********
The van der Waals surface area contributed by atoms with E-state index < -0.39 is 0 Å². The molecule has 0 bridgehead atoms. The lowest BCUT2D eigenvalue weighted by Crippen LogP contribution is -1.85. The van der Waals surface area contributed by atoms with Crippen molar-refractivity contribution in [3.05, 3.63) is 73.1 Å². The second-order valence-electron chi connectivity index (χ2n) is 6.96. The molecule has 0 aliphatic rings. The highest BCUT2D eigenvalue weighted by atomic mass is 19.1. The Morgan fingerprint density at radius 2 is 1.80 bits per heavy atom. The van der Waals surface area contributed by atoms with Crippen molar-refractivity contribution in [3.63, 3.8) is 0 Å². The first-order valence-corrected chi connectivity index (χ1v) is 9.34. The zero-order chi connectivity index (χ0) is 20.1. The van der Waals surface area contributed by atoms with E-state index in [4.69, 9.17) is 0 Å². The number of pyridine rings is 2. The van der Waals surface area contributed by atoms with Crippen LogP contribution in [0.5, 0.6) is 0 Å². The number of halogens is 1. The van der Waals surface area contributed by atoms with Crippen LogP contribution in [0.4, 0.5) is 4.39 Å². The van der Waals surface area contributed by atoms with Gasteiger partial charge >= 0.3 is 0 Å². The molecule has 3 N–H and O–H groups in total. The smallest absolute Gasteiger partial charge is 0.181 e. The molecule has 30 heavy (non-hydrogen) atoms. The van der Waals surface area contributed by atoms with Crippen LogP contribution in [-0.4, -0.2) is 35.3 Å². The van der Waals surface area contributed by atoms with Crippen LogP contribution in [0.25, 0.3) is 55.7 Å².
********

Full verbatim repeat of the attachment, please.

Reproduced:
The van der Waals surface area contributed by atoms with E-state index < -0.39 is 0 Å². The molecule has 0 bridgehead atoms. The lowest BCUT2D eigenvalue weighted by Crippen LogP contribution is -1.85. The van der Waals surface area contributed by atoms with Crippen molar-refractivity contribution in [3.05, 3.63) is 73.1 Å². The second-order valence-electron chi connectivity index (χ2n) is 6.96. The molecule has 0 aliphatic rings. The highest BCUT2D eigenvalue weighted by atomic mass is 19.1. The Morgan fingerprint density at radius 2 is 1.80 bits per heavy atom. The van der Waals surface area contributed by atoms with Crippen molar-refractivity contribution in [3.63, 3.8) is 0 Å². The first-order valence-corrected chi connectivity index (χ1v) is 9.34. The zero-order chi connectivity index (χ0) is 20.1. The van der Waals surface area contributed by atoms with E-state index in [4.69, 9.17) is 0 Å². The number of pyridine rings is 2. The van der Waals surface area contributed by atoms with Crippen LogP contribution in [0.5, 0.6) is 0 Å². The number of halogens is 1. The van der Waals surface area contributed by atoms with Crippen LogP contribution in [0.4, 0.5) is 4.39 Å². The van der Waals surface area contributed by atoms with Gasteiger partial charge >= 0.3 is 0 Å². The molecule has 3 N–H and O–H groups in total. The smallest absolute Gasteiger partial charge is 0.181 e. The molecule has 30 heavy (non-hydrogen) atoms. The van der Waals surface area contributed by atoms with Crippen LogP contribution in [-0.4, -0.2) is 35.3 Å². The van der Waals surface area contributed by atoms with Crippen LogP contribution in [0.25, 0.3) is 55.7 Å².